Is Atlantic City finally coming back? To some, it looks that way based on stabilized gaming revenues. To others, maybe we should curb our enthusiasm a bit. Crime and urban blight still plague our AC neighborhoods, just steps away from the big box casinos on the Boardwalk.
As Atlantic City is split in two, tourism district and non-tourism district, it’s important to understand exactly why that’s happening and what’s likely to happen to America’s Playground moving forward.
Let’s look at some good stuff first. By Memorial Day 2018, Hard Rock Hotel & Casino will open at the spot TAJ MAHAL once occupied. The project should bring 1,000 construction jobs and 3,000 permanent jobs.
By August of 2018, the completed Gateway Project will deliver a new HQ for South Jersey Gas, and a shiny new Stockton University campus and parking garage.
After 30+ years of ignoring this classic asset, the newly elongated Boardwalk should boost the economic conditions of Atlantic City’s Inlet section. The new wooden way will allow thousands to traverse from Margate all the way to another neglected jewel of Atlantic City, Gardner’s Basin.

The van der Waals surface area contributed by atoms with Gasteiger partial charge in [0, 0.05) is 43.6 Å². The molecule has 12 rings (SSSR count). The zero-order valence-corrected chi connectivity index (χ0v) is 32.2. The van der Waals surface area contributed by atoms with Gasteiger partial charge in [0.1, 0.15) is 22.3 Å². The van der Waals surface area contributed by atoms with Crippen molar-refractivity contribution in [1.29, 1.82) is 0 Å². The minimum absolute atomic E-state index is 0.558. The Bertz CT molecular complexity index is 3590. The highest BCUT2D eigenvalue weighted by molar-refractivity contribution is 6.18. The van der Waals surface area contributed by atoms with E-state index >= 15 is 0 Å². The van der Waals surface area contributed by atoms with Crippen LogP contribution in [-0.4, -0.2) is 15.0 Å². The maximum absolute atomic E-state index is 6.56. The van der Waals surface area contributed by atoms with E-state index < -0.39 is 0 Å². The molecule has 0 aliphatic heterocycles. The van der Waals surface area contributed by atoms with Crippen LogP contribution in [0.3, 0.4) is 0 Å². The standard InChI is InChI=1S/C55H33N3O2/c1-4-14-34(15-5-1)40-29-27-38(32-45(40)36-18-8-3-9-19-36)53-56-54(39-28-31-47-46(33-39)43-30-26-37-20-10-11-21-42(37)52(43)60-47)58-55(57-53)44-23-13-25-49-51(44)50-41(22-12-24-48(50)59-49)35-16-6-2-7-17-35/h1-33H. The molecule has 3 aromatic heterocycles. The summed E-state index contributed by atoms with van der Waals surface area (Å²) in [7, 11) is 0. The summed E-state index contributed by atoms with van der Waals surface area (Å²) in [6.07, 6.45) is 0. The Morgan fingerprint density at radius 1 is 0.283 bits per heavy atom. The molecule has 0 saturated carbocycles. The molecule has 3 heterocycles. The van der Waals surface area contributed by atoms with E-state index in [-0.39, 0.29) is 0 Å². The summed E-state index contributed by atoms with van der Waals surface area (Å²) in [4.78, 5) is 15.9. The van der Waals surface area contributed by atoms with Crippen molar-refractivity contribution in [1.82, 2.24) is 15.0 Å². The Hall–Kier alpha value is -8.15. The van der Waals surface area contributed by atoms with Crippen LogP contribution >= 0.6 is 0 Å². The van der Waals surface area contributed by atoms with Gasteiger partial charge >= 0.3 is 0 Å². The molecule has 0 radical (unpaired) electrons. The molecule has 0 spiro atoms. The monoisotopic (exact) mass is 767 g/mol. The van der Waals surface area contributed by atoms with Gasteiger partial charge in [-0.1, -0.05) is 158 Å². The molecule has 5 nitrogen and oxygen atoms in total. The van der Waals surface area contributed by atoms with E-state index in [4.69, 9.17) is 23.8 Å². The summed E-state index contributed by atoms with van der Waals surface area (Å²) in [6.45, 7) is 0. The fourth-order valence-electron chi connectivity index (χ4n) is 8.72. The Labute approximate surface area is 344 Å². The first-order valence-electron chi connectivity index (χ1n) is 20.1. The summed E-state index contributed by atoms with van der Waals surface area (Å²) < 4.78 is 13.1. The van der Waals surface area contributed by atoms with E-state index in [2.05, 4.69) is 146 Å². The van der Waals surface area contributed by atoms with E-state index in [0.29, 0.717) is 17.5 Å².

Watch for the potential of Jared Kushner’s prime acreage at Caspian Point, once connected to classic properties like Starn’s, Garwood Mills, the bus depot and Hackney’s.
The city’s reliance on a single industry, casino gaming, allowed assets like portions of the Boardwalk to become blight, fall into disrepair, which dragged down home values, hurt retail, and pushed up crime stats.
Seth Grossman, Executive Director at Liberty and Prosperity says this in a social media post: “as long as Atlantic City government and public schools have a $600 million debt for a city of 40,000, with 65% of properties exempt from paying this money back, there will never be a real recovery. Almost everybody seems to know this except for the “experts” running state and local government.”
As the State of NJ literally splits Atlantic City in two, it becomes even more important for local, elected leadership to do what’s best for the residents, and not be so concerned with gaming revenues and the tourism district, now fully controlled by the state and infamous CRDA.